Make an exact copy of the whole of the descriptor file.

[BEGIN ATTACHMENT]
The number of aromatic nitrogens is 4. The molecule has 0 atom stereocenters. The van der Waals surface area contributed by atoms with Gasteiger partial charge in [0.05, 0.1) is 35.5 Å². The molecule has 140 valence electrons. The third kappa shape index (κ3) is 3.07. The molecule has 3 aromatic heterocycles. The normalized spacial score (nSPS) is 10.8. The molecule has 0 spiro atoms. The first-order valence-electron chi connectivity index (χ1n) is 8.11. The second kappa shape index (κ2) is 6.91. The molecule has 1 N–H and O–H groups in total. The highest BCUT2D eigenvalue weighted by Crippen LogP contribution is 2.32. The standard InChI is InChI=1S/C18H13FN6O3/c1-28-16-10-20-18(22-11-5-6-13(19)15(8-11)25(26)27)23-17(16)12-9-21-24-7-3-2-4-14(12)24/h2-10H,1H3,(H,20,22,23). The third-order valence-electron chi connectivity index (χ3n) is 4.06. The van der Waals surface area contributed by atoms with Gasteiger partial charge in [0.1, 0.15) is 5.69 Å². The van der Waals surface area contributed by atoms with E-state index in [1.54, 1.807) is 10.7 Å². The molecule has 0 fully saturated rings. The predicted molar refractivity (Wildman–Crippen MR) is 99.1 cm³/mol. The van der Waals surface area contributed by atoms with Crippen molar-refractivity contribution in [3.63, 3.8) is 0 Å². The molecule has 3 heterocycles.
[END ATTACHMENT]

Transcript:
The number of aromatic nitrogens is 4. The molecule has 0 atom stereocenters. The van der Waals surface area contributed by atoms with Gasteiger partial charge in [0.05, 0.1) is 35.5 Å². The molecule has 140 valence electrons. The third kappa shape index (κ3) is 3.07. The molecule has 3 aromatic heterocycles. The normalized spacial score (nSPS) is 10.8. The molecule has 0 spiro atoms. The first-order valence-electron chi connectivity index (χ1n) is 8.11. The second kappa shape index (κ2) is 6.91. The molecule has 1 N–H and O–H groups in total. The highest BCUT2D eigenvalue weighted by Crippen LogP contribution is 2.32. The standard InChI is InChI=1S/C18H13FN6O3/c1-28-16-10-20-18(22-11-5-6-13(19)15(8-11)25(26)27)23-17(16)12-9-21-24-7-3-2-4-14(12)24/h2-10H,1H3,(H,20,22,23). The third-order valence-electron chi connectivity index (χ3n) is 4.06. The van der Waals surface area contributed by atoms with Gasteiger partial charge in [0.1, 0.15) is 5.69 Å². The van der Waals surface area contributed by atoms with E-state index in [1.54, 1.807) is 10.7 Å². The molecule has 0 fully saturated rings. The predicted molar refractivity (Wildman–Crippen MR) is 99.1 cm³/mol. The van der Waals surface area contributed by atoms with Crippen molar-refractivity contribution in [3.63, 3.8) is 0 Å². The molecule has 3 heterocycles.